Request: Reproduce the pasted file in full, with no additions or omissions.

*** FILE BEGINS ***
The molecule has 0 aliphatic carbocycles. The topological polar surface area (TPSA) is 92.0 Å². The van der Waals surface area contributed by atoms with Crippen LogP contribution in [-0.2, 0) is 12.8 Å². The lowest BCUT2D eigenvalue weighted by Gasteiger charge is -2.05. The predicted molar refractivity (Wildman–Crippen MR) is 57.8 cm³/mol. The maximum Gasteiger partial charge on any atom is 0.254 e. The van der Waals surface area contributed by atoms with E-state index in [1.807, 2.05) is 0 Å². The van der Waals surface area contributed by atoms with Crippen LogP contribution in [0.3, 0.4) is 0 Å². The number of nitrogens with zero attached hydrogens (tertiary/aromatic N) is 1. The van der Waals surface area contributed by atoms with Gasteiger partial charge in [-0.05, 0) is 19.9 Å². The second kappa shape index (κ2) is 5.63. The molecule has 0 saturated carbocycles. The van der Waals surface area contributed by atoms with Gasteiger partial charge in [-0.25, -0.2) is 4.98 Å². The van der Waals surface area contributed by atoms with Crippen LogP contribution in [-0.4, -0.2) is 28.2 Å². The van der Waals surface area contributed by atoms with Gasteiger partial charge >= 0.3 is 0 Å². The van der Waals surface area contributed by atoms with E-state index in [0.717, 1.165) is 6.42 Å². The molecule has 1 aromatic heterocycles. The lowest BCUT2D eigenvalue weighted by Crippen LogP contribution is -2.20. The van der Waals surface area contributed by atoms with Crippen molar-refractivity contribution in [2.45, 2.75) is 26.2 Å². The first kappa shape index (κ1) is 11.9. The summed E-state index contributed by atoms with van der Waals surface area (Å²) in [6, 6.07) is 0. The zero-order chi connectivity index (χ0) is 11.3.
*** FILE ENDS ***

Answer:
The molecule has 0 aliphatic carbocycles. The topological polar surface area (TPSA) is 92.0 Å². The van der Waals surface area contributed by atoms with Crippen LogP contribution in [-0.2, 0) is 12.8 Å². The lowest BCUT2D eigenvalue weighted by Gasteiger charge is -2.05. The predicted molar refractivity (Wildman–Crippen MR) is 57.8 cm³/mol. The maximum Gasteiger partial charge on any atom is 0.254 e. The van der Waals surface area contributed by atoms with E-state index in [1.807, 2.05) is 0 Å². The van der Waals surface area contributed by atoms with Crippen LogP contribution in [0.3, 0.4) is 0 Å². The number of nitrogens with zero attached hydrogens (tertiary/aromatic N) is 1. The van der Waals surface area contributed by atoms with Gasteiger partial charge in [-0.05, 0) is 19.9 Å². The second kappa shape index (κ2) is 5.63. The molecule has 0 saturated carbocycles. The van der Waals surface area contributed by atoms with Gasteiger partial charge in [-0.25, -0.2) is 4.98 Å². The van der Waals surface area contributed by atoms with Crippen LogP contribution in [-0.4, -0.2) is 28.2 Å². The van der Waals surface area contributed by atoms with Gasteiger partial charge >= 0.3 is 0 Å². The van der Waals surface area contributed by atoms with E-state index in [0.717, 1.165) is 6.42 Å². The molecule has 1 aromatic heterocycles. The lowest BCUT2D eigenvalue weighted by Crippen LogP contribution is -2.20. The van der Waals surface area contributed by atoms with Crippen molar-refractivity contribution in [2.45, 2.75) is 26.2 Å². The first kappa shape index (κ1) is 11.9. The summed E-state index contributed by atoms with van der Waals surface area (Å²) in [6, 6.07) is 0. The zero-order chi connectivity index (χ0) is 11.3.